After the dermatologist in Kansas City diagnosed it as an atypical mole in early February, Dr. Evans was still convinced something was off. He took matters into his own hands, and had Evans’ tissue samples sent down to MD Anderson in Houston, TX – one of the top cancer centers in the country. Doctors at MD Anderson confirmed from these samples that Evans had melanoma.


Rocks from a climb in the Badlands in South Dakota.

When the doctors called Evans with the results of his tissue samples on Feb. 18, he got on Skype with his mom and brother here at home to talk to his father in Colorado. He didn’t ask questions about mortality or pain, he simply decided he was going to get through it.

“[Zach] was very brave. He did better than all of his family around him did, that says a lot about him,” Dr. Evans said.

The question at that point was then if the cancer had metastasized. To find out, they did procedures to stage it from 0 to 5, with 0 meaning that it’s localized and removable, 5 meaning it’s metastasized. Doctors determined Evans’ cancer was staged at 0.

The next step in Evans’ journey was to have his fourth toe amputated on March 7 to remove the melanoma. On the same day, he also had three sentinel nodes removed from his hip to check for cancer cells, along with the removal of several other questionable moles.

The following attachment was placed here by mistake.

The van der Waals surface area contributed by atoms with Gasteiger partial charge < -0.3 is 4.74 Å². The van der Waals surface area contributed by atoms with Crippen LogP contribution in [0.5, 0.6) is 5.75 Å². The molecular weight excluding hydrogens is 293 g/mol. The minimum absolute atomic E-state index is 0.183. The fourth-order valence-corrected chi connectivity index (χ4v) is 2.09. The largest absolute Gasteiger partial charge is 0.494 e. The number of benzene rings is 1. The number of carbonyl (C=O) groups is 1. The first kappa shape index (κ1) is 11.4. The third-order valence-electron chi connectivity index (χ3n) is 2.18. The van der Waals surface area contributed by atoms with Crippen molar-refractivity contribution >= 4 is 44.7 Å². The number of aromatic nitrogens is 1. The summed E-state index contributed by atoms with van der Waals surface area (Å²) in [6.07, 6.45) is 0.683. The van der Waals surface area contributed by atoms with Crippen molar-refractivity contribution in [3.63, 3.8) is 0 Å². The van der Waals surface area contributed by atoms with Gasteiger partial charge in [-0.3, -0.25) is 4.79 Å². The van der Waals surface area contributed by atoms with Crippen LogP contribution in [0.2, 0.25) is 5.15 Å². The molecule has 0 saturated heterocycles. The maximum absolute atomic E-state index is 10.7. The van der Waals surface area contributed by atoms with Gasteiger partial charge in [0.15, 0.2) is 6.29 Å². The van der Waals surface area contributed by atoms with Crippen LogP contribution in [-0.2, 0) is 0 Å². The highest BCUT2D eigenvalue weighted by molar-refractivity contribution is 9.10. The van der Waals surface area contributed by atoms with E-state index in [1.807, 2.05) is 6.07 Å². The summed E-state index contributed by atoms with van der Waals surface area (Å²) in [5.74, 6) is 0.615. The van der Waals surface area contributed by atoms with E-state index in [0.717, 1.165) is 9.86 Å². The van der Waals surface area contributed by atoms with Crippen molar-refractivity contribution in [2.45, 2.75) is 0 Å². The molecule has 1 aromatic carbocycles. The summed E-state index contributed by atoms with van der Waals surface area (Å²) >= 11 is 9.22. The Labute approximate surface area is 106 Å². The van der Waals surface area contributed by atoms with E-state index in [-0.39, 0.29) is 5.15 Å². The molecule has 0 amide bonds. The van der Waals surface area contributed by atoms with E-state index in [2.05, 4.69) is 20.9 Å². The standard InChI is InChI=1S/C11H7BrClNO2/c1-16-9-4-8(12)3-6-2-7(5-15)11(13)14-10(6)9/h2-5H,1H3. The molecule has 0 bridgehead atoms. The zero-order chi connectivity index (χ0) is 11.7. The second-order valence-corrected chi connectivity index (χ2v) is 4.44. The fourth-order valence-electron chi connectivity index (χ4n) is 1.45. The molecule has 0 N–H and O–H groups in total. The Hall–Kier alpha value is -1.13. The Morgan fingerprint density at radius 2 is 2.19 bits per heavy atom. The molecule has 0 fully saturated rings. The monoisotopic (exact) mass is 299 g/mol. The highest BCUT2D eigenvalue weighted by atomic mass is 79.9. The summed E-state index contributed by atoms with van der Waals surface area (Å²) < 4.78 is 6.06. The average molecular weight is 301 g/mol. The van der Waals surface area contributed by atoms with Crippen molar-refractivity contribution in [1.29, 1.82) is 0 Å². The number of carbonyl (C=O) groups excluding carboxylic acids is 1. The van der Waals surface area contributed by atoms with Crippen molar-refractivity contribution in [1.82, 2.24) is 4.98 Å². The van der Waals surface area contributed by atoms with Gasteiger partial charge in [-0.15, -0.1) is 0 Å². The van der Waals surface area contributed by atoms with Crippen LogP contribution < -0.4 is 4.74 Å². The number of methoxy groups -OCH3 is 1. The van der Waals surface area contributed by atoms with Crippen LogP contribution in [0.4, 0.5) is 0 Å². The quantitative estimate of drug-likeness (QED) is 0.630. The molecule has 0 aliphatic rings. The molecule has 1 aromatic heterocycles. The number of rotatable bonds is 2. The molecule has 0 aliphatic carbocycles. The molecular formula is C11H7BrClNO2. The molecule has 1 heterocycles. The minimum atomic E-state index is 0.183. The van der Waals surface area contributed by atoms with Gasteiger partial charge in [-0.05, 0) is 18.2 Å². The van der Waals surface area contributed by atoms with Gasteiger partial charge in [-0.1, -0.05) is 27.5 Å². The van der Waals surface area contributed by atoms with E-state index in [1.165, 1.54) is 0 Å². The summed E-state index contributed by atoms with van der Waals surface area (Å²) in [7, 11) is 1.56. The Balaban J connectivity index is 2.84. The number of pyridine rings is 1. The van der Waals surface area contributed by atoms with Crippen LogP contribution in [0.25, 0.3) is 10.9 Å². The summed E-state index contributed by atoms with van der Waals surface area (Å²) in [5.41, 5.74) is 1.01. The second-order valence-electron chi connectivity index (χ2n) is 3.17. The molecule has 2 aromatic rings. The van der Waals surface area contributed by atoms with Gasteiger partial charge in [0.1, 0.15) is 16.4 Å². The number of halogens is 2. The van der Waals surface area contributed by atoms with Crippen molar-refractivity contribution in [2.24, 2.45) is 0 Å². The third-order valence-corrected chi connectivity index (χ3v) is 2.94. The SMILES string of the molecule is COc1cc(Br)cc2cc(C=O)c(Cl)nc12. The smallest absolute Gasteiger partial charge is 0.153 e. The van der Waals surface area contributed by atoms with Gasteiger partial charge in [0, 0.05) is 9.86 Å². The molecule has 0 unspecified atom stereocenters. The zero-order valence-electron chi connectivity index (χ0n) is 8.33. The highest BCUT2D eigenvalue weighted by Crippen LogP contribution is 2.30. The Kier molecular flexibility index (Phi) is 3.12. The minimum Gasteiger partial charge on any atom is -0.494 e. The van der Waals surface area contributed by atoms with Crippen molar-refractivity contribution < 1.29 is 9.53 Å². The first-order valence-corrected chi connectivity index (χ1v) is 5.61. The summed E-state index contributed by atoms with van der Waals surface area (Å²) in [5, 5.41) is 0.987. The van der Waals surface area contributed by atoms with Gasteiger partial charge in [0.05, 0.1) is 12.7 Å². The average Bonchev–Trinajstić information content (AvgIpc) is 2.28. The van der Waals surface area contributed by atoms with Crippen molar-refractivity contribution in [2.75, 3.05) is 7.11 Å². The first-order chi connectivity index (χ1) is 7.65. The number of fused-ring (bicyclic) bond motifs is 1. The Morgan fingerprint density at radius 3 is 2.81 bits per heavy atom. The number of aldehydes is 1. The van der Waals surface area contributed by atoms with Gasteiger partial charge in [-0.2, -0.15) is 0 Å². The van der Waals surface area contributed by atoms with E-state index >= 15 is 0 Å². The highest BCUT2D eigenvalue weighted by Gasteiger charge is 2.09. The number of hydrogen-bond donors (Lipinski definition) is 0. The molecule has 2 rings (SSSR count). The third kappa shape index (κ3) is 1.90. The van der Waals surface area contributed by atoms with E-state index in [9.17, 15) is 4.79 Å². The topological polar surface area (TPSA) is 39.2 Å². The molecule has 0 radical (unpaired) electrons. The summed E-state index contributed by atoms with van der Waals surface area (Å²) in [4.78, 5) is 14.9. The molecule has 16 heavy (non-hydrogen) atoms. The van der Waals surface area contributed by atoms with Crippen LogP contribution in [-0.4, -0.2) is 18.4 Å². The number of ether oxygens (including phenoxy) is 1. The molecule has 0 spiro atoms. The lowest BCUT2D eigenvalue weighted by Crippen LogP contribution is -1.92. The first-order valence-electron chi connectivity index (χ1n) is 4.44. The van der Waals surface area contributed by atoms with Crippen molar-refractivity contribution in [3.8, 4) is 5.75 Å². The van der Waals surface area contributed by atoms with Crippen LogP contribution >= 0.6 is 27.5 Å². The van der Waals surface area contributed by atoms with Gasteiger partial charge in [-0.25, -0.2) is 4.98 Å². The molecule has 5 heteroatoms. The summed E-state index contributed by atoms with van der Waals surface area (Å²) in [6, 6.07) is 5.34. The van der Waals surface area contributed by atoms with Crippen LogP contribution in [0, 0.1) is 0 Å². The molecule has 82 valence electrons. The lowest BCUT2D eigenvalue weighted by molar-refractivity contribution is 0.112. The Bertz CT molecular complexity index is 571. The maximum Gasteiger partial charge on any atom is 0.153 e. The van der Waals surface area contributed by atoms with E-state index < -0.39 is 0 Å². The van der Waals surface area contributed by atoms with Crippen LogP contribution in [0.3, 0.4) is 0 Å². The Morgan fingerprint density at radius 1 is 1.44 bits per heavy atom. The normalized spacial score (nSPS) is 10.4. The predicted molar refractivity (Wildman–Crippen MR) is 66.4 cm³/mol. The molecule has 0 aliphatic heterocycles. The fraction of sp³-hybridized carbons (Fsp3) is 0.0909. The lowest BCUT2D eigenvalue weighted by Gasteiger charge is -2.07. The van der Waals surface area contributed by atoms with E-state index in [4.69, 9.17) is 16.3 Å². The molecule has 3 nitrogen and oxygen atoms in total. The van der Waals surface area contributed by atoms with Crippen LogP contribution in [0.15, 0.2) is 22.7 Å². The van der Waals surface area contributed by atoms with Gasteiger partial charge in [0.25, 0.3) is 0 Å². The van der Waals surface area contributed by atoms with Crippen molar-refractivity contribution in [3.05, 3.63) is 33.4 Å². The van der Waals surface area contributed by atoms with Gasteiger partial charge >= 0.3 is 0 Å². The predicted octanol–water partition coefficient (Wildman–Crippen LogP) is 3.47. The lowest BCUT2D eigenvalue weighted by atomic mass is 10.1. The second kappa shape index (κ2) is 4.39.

“Fortunately, they only found [the cancer] in the end of his toe. He could not have been luckier,” Dr. Evans said. “The problem with that would have been that this particular cancer, melanoma, is extremely hard to treat after it reaches above 0, that’s why the fatality rate is so high.

Screen Shot 2016-04-19 at 2.22.00 PM

Throughout his journey with cancer, Evans remained calm and positive. He analyzed each struggle and whether worrying would help the situation.

“I was more disgruntled than crushed,” Evans said. “I look at the majority of life as equations, there is a problem and you have to find the solution.”

Evans’ family members were all proud of his capability to stay optimistic at a difficult time. His mother, Sandi Evans, believes her son has made a positive impact on her life because of his perseverance and grace.

“[Zach] realized more so than ever truly how precious life can be,” Sandi said. “You have to look for the good, and that’s what he did.”

Evans’ sister, Alyssa, was a climbing guide at her college’s outdoor rec. center. She knows it will be hard for Evans to climb without his toe at first, and it will take a long time to for the wound to heal

“Our whole family has been very encouraging to him, this should not change anything,” Alyssa said. “I see people at rock gyms that have an arm or a leg amputation but are still climbing super hard. Once he feels better and feels like he can hike, we will keep going and keep [climbing].”

Sandi has been largely impacted by Evans’ optimistic attitude. To her, his story could save a life by teaching people the importance of skin checks. She encourages him to share it with as many people as possible, even his Boy Scout troop.

Although Evans was declared cancer-free March 16, he remembers the tests and treatments melanoma brought him, so in two years he’ll pick a school where he can bury his head in books on radiology. But for now, he’s focused on which ropes he’ll need for climbing this summer.